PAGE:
Using artificial intelligence can improve pregnant women's health
Researchers from the University of Seville have carried out a rigorous and detailed analysis of how artificial intelligence has been used with pregnant women over the last twelve years. The analysis confirmed that disorders such as congenital heart birth defects or macrosomia, gestational diabetes and preterm birth can be detected earlier when artificial intelligence is used. In the latter case, studies into cases involving artificial intelligence found a correlation between the number of pre-term births and the environmental pollution to which the pregnant women had been previously exposed.
"There is growing interest in the application of artificial intelligence in obstetrics and gynecology. These applications of AI can not only monitor women's health during pregnancy, but can also help to improve the universal provision of health services, especially in the most disadvantaged areas. This field therefore contributes to improving both individual and public health," says University of Seville researcher María del Carmen Romero.
Furthermore, this work reveals the almost total lack of studies where emotions are taken into account as input parameters in risk prediction models in pregnancy (only 1.28% of the studies analyzed). Moreover, very few studies look closely at the pregnant woman's mental health (only 5.1% of the studies analyzed), despite it having been shown that the woman's psychological health is correlated with the risk of suffering certain diseases typical of pregnancy. Pregnancy is a vital state that brings with it the need for change and new learning, potentially causing anxiety, fear, worry, and even depression in women.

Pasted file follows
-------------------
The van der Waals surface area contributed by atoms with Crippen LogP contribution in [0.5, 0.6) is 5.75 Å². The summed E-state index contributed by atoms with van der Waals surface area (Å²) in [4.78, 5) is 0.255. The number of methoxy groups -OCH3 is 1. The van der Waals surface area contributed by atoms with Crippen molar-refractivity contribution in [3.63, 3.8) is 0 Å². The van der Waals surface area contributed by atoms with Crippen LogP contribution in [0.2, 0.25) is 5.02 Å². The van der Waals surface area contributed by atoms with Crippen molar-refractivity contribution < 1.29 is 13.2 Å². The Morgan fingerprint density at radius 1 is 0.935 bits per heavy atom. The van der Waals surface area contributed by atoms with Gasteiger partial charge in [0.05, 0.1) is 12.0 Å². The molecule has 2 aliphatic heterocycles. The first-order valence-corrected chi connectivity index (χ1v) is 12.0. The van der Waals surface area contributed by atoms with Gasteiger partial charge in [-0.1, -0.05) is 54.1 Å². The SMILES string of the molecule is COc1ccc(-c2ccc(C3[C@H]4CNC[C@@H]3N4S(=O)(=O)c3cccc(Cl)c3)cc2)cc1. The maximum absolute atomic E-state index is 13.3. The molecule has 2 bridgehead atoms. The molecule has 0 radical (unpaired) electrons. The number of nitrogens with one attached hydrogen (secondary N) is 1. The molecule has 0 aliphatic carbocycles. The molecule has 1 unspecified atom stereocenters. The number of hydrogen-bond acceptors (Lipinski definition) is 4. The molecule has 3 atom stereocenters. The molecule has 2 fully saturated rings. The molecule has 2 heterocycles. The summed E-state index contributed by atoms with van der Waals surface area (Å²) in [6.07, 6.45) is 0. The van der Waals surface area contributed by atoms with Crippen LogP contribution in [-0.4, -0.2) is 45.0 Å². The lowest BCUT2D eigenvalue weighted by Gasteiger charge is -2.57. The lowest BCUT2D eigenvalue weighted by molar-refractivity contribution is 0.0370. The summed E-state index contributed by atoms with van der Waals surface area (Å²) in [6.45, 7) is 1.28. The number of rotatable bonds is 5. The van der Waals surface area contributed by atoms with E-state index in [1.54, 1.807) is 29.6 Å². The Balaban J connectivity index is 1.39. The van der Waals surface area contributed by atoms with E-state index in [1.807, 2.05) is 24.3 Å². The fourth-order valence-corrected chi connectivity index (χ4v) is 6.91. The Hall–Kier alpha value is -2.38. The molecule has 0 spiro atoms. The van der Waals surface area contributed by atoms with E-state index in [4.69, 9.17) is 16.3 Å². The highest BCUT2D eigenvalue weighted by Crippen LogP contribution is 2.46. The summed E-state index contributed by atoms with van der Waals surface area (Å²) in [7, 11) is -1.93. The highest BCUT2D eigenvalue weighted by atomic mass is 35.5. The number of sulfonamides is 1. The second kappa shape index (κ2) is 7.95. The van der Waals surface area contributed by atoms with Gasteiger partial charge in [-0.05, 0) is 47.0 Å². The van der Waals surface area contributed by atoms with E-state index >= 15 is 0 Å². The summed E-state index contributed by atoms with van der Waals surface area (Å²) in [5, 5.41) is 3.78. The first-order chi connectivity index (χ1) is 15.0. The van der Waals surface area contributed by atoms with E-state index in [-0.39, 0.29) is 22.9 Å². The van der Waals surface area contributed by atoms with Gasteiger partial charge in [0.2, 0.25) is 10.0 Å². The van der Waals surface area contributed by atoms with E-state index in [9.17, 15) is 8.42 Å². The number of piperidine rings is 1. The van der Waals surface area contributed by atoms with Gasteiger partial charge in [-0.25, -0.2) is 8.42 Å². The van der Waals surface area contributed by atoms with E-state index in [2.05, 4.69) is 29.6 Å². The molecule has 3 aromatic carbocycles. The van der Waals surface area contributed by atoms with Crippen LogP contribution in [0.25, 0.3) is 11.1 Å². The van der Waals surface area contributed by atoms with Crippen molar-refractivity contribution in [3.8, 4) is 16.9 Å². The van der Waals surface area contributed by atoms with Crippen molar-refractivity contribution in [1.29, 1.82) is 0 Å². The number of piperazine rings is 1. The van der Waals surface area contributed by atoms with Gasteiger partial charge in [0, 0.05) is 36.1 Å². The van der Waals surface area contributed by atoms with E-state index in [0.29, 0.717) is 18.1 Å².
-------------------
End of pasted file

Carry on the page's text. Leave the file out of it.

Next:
Systems based on affective computing could allow emotional interaction with the pregnant woman and, for example, detect emotional changes and make it possible to offer guidance or recommendations, which the system would previously have received from doctors. This can make the patient feel safer and closer to her health service and can reduce the usual feelings of anxiety or worry that sometimes lead to physical problems.
"Given that there is previous scientific evidence that supports the idea that the emotional state and mental health of the pregnant woman can influence the occurrence of risks in pregnancy, our study highlights what is a very interesting multidisciplinary research niche for affective computing in the field of health and well-being of pregnant women," the researcher adds.